Photo credit: Flickr user WorldSkills via photopin cc
Whether you write code, collect payment, negotiate contracts or recruit new employees, we’re all in Marketing. Wikipedia defines Marketing as “the process of communicating the value of a product or service to customers, for the purpose of selling the product or service.”
While this definition is suited for businesses, cause-based organizations (e.g. non-profits, schools, universities, etc.) have Marketing teams as well. For them, the first half of the definition applies: “the process of communicating value.”
Explicit vs. Implicit Communication
Photo credit: Flickr user Saint Huck via photopin cc
We often think of “communicating” as an explicit action: I’m speaking to you or sending you an email; communication, however, is quite often implicit. Think about body language. It’s not an explicit form of communication. In fact, you’re often not conscious of what your body is “saying.” But body language tells us all a lot about how you’re feeling.
The same holds true for Marketing:
Engineering & Development
Now, let’s consider these functions individually.
I suppose it’s a given that the Marketing team does marketing. But here’s something some marketers may not consider: while you can help fuel demand for product and facilitate the sale, your job doesn’t end there. Marketing can play a strategic role in the important post-sale activities of onboarding and retention. Even after a sale is made, Marketing needs to continue the “process of communicating value.”
What does Sales do? They sell. They close. But Marketing does a little selling. And Sales does a little Marketing. Sales is most effective when “the process of communicating value” occurs throughout the selling process and continues post-sale. And that means the sales rep is continually doing “marketing.”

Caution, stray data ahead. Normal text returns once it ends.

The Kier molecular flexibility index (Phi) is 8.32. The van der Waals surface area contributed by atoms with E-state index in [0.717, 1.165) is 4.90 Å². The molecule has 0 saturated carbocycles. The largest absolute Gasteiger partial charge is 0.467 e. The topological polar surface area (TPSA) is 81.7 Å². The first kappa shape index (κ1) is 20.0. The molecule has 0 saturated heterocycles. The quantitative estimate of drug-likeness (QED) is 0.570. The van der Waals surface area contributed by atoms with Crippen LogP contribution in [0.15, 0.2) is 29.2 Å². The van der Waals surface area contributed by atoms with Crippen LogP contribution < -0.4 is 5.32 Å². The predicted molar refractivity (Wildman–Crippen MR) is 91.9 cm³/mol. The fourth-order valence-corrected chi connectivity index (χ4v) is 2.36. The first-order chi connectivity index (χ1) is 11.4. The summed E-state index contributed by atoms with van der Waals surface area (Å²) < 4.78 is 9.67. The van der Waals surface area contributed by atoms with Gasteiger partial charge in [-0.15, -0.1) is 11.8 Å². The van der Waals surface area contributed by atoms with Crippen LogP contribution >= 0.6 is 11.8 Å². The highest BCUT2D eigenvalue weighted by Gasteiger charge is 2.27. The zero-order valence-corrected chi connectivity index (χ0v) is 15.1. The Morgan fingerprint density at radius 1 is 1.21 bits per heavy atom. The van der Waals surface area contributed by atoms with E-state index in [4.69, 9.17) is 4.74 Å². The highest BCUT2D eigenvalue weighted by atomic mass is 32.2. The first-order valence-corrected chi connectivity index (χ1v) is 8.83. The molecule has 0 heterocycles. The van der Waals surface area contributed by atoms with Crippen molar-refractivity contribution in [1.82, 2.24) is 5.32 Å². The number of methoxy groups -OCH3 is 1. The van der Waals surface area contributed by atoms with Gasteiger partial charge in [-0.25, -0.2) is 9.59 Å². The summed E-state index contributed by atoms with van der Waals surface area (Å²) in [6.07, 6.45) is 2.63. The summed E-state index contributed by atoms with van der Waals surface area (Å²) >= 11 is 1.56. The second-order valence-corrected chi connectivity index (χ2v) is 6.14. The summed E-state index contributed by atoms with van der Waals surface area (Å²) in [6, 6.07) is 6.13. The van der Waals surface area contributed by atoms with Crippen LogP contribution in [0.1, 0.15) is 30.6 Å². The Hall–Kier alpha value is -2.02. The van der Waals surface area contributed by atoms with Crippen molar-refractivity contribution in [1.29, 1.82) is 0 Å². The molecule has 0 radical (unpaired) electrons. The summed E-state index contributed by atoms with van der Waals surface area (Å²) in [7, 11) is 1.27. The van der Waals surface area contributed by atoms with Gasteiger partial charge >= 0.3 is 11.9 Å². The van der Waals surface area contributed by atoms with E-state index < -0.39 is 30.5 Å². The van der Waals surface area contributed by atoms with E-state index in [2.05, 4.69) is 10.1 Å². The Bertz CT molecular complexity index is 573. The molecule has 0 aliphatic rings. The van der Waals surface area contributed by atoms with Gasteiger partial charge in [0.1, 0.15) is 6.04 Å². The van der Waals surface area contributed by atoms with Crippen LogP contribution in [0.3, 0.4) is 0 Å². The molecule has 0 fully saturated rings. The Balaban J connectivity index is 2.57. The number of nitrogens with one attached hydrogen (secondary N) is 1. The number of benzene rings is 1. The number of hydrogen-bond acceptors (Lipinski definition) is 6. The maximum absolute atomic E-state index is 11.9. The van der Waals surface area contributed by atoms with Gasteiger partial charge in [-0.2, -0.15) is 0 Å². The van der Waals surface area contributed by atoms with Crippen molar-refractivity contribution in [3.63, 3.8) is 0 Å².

Photo credit: Flickr user EcoVirtual via photopin cc
I place Support in the explicit camp, but they really straddle both camps. They’re explicit in the amount of direct communication they provide. They’re implicit, though, in their communication of value. They don’t actively “pitch” or “market,” but they communicate (deliver) value in the actions they provide and the effectiveness of their service.
Photo credit: Flickr user Dave Dugdale via photopin cc
Finance has far more touch points with customers than many think. They negotiate payment terms, collect payments and get in touch with customers when payment is overdue. The process by which a customer interacts with Finance can be as important as the underlying product.
For instance, an online ordering and payment system (set up by Finance) can simplify the process of doing business, thereby retaining more customers. The presentation of information on an invoice (and its accuracy!) can be important to some customers. In both cases, Finance provides an implicit communication (delivery) of value.
Similar to Finance, the touch points from the Legal team shape the customer experience. Everything from the manner in which a contract is negotiated (to the contract itself) is an implicit communication of value.
The HR team partners with the executive team to help define and shape the culture of the organization. When HR recruits new members to the team, they’re doing marketing. To convince candidates to accept job offers, HR needs to communicate the “value” that the organization provides.
In addition, the culture that HR helps shape is fundamental to the value (both explicit and implicit) that gets communicated and delivered to prospects and customers.
Engineering & Development
Good products market themselves and result in repeat customers. Yes, developers: the hundreds of lines of code you wrote today? That was, in a sense, marketing. Welcome to the team.
Information Technology (IT)
Information Technology can “touch” both inward-facing and outside-facing systems. For inward-facing systems, IT provides the critical resources that “Marketing” depends on. Legal, Sales, Finance, etc. cannot communicate value if these systems are not available.
For outside-facing systems (e.g. the infrastructure supporting a SaaS business), IT directly impacts the value delivered to the end customer, in the form of service availability and performance.
The next time someone asks what you do for a living, tell them: “Marketing.” Then, explain why.